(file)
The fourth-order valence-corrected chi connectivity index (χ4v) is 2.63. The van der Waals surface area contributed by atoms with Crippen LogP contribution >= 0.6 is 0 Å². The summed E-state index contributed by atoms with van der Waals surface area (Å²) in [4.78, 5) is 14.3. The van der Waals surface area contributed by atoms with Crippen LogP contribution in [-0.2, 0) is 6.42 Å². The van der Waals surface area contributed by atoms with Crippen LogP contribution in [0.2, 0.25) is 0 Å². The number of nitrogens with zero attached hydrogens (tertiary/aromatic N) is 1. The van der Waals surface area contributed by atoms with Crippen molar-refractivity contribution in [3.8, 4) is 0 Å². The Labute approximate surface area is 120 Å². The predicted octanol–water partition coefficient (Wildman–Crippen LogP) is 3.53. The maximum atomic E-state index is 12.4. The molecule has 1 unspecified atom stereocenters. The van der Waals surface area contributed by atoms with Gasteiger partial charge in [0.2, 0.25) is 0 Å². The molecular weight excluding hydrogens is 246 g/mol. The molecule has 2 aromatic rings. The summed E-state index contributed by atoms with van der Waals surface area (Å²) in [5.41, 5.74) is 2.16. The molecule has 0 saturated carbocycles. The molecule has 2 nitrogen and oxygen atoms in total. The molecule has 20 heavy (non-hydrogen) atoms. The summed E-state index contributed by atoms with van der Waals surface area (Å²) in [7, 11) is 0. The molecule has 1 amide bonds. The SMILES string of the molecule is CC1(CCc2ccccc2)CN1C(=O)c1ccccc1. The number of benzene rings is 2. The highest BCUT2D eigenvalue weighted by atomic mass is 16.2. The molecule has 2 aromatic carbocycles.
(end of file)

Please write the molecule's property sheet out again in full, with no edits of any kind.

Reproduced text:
The fourth-order valence-corrected chi connectivity index (χ4v) is 2.63. The van der Waals surface area contributed by atoms with Crippen LogP contribution >= 0.6 is 0 Å². The summed E-state index contributed by atoms with van der Waals surface area (Å²) in [4.78, 5) is 14.3. The van der Waals surface area contributed by atoms with Crippen LogP contribution in [-0.2, 0) is 6.42 Å². The van der Waals surface area contributed by atoms with Crippen LogP contribution in [0.2, 0.25) is 0 Å². The number of nitrogens with zero attached hydrogens (tertiary/aromatic N) is 1. The van der Waals surface area contributed by atoms with Crippen molar-refractivity contribution in [3.8, 4) is 0 Å². The Labute approximate surface area is 120 Å². The predicted octanol–water partition coefficient (Wildman–Crippen LogP) is 3.53. The maximum atomic E-state index is 12.4. The molecule has 1 unspecified atom stereocenters. The van der Waals surface area contributed by atoms with Gasteiger partial charge in [0.2, 0.25) is 0 Å². The molecular weight excluding hydrogens is 246 g/mol. The molecule has 2 aromatic rings. The summed E-state index contributed by atoms with van der Waals surface area (Å²) in [5.41, 5.74) is 2.16. The molecule has 0 saturated carbocycles. The molecule has 2 nitrogen and oxygen atoms in total. The molecule has 20 heavy (non-hydrogen) atoms. The summed E-state index contributed by atoms with van der Waals surface area (Å²) in [7, 11) is 0. The molecule has 1 amide bonds. The SMILES string of the molecule is CC1(CCc2ccccc2)CN1C(=O)c1ccccc1. The number of benzene rings is 2. The highest BCUT2D eigenvalue weighted by atomic mass is 16.2. The molecule has 2 aromatic carbocycles.